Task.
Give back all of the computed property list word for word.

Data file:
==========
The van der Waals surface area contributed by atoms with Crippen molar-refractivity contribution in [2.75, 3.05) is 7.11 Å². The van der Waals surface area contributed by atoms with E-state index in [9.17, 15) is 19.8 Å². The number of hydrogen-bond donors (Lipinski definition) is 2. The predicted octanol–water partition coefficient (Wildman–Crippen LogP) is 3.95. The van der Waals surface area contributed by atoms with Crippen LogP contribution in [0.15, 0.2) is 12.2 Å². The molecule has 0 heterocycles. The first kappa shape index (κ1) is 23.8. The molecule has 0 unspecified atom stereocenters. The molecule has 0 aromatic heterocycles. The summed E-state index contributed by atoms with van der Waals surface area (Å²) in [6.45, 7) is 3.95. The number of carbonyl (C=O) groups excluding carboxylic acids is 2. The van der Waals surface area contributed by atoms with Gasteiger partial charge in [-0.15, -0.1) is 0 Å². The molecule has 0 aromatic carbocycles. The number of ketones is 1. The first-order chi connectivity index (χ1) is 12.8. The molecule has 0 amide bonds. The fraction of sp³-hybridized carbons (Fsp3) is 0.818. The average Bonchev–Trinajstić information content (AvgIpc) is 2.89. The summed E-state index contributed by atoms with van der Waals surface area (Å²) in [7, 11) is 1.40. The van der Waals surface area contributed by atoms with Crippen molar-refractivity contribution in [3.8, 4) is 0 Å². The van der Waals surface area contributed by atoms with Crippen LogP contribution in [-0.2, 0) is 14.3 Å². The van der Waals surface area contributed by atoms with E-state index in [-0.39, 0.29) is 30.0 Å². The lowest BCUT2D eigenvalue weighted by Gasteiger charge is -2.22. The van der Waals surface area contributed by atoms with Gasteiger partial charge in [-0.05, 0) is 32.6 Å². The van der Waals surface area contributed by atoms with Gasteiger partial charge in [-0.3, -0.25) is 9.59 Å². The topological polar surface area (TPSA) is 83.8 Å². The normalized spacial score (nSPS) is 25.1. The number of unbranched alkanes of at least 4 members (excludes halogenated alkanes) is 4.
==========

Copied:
The van der Waals surface area contributed by atoms with Crippen molar-refractivity contribution in [2.75, 3.05) is 7.11 Å². The van der Waals surface area contributed by atoms with E-state index in [9.17, 15) is 19.8 Å². The number of hydrogen-bond donors (Lipinski definition) is 2. The predicted octanol–water partition coefficient (Wildman–Crippen LogP) is 3.95. The van der Waals surface area contributed by atoms with Crippen LogP contribution in [0.15, 0.2) is 12.2 Å². The molecule has 0 heterocycles. The first kappa shape index (κ1) is 23.8. The molecule has 0 unspecified atom stereocenters. The molecule has 0 aromatic heterocycles. The summed E-state index contributed by atoms with van der Waals surface area (Å²) in [6.45, 7) is 3.95. The number of carbonyl (C=O) groups excluding carboxylic acids is 2. The van der Waals surface area contributed by atoms with Gasteiger partial charge in [-0.15, -0.1) is 0 Å². The molecule has 0 aromatic carbocycles. The number of ketones is 1. The first-order chi connectivity index (χ1) is 12.8. The molecule has 0 amide bonds. The fraction of sp³-hybridized carbons (Fsp3) is 0.818. The average Bonchev–Trinajstić information content (AvgIpc) is 2.89. The summed E-state index contributed by atoms with van der Waals surface area (Å²) in [7, 11) is 1.40. The van der Waals surface area contributed by atoms with Crippen molar-refractivity contribution in [3.8, 4) is 0 Å². The van der Waals surface area contributed by atoms with Crippen LogP contribution in [-0.2, 0) is 14.3 Å². The van der Waals surface area contributed by atoms with E-state index in [-0.39, 0.29) is 30.0 Å². The lowest BCUT2D eigenvalue weighted by Gasteiger charge is -2.22. The van der Waals surface area contributed by atoms with Gasteiger partial charge in [-0.05, 0) is 32.6 Å². The van der Waals surface area contributed by atoms with Gasteiger partial charge in [-0.3, -0.25) is 9.59 Å². The topological polar surface area (TPSA) is 83.8 Å². The normalized spacial score (nSPS) is 25.1. The number of unbranched alkanes of at least 4 members (excludes halogenated alkanes) is 4.